One day when Ganid asked Jesus why he had not devoted himself to the work of a public teacher, he said: "My son, everything must await the coming of its time. You are born into the world, but no amount of anxiety and no manifestation of impatience will help you to grow up. You must, in all such matters, wait upon time. Time alone will ripen the green fruit upon the tree. Season follows season and sundown follows sunrise only with the passing of time. I am now on the way to Rome with you and your father, and that is sufficient for today. My tomorrow is wholly in the hands of my Father in heaven." 130:5.3

"Prayer is the breath of the soul and should lead you to be persistent in your attempt to ascertain the Father's will. If any one of you has a neighbor, and you go to him at midnight and say: 'Friend, lend me three loaves, for a friend of mine on a journey has come to see me, and I have nothing to set before him'; and if your neighbor answers, 'Trouble me not, for the door is now shut and the children and I are in bed; therefore I cannot rise and give you bread,' you will persist, explaining that your friend hungers, and that you have no food to offer him. I say to you, though your neighbor will not rise and give you bread because he is your friend, yet because of your importunity he will get up and give you as many loaves as you need. If, then, persistence will win favors even from mortal man, how much more will your persistence in the spirit win the bread of life for you from the willing hands of the Father in heaven. Again I say to you: Ask and it shall be given you; seek and you shall find; knock and it shall be opened to you. For every one who asks receives; he who seeks finds; and to him who knocks the door of salvation will be opened." 144:2.3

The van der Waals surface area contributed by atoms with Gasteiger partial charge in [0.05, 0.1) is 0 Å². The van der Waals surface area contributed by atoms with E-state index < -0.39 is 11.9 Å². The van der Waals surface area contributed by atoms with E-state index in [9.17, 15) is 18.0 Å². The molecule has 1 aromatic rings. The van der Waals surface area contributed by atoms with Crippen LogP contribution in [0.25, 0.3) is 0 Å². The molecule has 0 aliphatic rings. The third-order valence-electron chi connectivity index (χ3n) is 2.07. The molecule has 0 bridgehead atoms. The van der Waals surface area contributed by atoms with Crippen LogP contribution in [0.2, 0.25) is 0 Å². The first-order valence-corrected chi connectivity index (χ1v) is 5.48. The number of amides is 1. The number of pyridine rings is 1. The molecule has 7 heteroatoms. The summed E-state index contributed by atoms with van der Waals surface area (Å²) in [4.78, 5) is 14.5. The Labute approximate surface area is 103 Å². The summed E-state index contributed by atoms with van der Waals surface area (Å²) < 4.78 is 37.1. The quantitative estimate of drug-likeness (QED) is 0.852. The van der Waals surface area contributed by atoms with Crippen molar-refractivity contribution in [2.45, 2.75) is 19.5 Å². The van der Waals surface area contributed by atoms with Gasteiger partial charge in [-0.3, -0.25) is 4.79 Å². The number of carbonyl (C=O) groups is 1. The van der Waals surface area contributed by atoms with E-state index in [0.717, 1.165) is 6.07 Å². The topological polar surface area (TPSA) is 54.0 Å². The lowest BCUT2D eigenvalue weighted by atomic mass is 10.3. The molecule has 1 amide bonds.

That same evening Jesus made the long-to-be-remembered address to the apostles regarding the relative value of status with God and progress in the eternal ascent to Paradise. Said Jesus: "My children, if there exists a true and living connection between the child and the Father, the child is certain to progress continuously toward the Father's ideals. True, the child may at first make slow progress, but the progress is none the less sure. The important thing is not the rapidity of your progress but rather its certainty. Your actual achievement is not so important as the fact that the direction of your progress is Godward. What you are becoming day by day is of infinitely more importance than what you are today. 147:5.7